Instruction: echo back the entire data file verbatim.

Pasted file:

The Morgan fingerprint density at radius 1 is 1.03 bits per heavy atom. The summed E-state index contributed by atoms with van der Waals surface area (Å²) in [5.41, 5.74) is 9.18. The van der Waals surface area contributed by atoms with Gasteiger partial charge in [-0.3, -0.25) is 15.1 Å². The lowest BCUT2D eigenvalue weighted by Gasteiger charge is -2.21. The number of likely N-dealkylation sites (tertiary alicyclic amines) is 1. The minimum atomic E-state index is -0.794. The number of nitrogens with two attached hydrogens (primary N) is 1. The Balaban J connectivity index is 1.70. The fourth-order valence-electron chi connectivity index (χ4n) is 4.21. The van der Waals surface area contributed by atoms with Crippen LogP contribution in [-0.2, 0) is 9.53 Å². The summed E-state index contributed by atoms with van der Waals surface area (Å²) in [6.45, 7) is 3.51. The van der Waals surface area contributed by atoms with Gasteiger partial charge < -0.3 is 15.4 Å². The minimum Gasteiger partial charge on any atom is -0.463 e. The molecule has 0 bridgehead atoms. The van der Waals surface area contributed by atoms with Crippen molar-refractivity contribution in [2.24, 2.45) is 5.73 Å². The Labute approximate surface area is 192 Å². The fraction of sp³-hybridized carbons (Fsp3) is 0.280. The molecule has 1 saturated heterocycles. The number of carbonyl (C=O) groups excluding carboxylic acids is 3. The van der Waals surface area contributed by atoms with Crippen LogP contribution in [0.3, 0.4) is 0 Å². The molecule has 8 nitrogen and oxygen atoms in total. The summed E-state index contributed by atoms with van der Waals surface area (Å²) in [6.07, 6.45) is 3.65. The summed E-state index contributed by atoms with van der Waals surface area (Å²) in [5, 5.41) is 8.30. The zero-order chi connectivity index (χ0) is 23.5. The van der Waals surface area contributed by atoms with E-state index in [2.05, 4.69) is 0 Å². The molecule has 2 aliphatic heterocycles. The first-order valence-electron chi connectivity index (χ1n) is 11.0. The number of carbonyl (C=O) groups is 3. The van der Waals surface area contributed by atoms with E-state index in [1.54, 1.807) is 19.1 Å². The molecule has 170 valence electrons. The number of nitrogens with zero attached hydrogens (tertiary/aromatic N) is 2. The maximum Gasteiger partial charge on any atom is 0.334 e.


The Morgan fingerprint density at radius 1 is 1.03 bits per heavy atom. The summed E-state index contributed by atoms with van der Waals surface area (Å²) in [5.41, 5.74) is 9.18. The van der Waals surface area contributed by atoms with Gasteiger partial charge in [-0.3, -0.25) is 15.1 Å². The lowest BCUT2D eigenvalue weighted by Gasteiger charge is -2.21. The number of likely N-dealkylation sites (tertiary alicyclic amines) is 1. The minimum atomic E-state index is -0.794. The number of nitrogens with two attached hydrogens (primary N) is 1. The Balaban J connectivity index is 1.70. The fourth-order valence-electron chi connectivity index (χ4n) is 4.21. The van der Waals surface area contributed by atoms with Crippen LogP contribution in [-0.2, 0) is 9.53 Å². The summed E-state index contributed by atoms with van der Waals surface area (Å²) in [6.45, 7) is 3.51. The van der Waals surface area contributed by atoms with Gasteiger partial charge < -0.3 is 15.4 Å². The minimum Gasteiger partial charge on any atom is -0.463 e. The molecule has 0 bridgehead atoms. The van der Waals surface area contributed by atoms with Crippen molar-refractivity contribution in [2.24, 2.45) is 5.73 Å². The Labute approximate surface area is 192 Å². The fraction of sp³-hybridized carbons (Fsp3) is 0.280. The molecule has 1 saturated heterocycles. The number of carbonyl (C=O) groups excluding carboxylic acids is 3. The van der Waals surface area contributed by atoms with Crippen LogP contribution in [0.3, 0.4) is 0 Å². The molecule has 8 nitrogen and oxygen atoms in total. The summed E-state index contributed by atoms with van der Waals surface area (Å²) in [6.07, 6.45) is 3.65. The summed E-state index contributed by atoms with van der Waals surface area (Å²) in [5, 5.41) is 8.30. The zero-order chi connectivity index (χ0) is 23.5. The van der Waals surface area contributed by atoms with E-state index in [2.05, 4.69) is 0 Å². The molecule has 2 aliphatic heterocycles. The first-order valence-electron chi connectivity index (χ1n) is 11.0. The number of carbonyl (C=O) groups is 3. The van der Waals surface area contributed by atoms with E-state index in [1.54, 1.807) is 19.1 Å². The molecule has 170 valence electrons. The number of nitrogens with zero attached hydrogens (tertiary/aromatic N) is 2. The maximum Gasteiger partial charge on any atom is 0.334 e.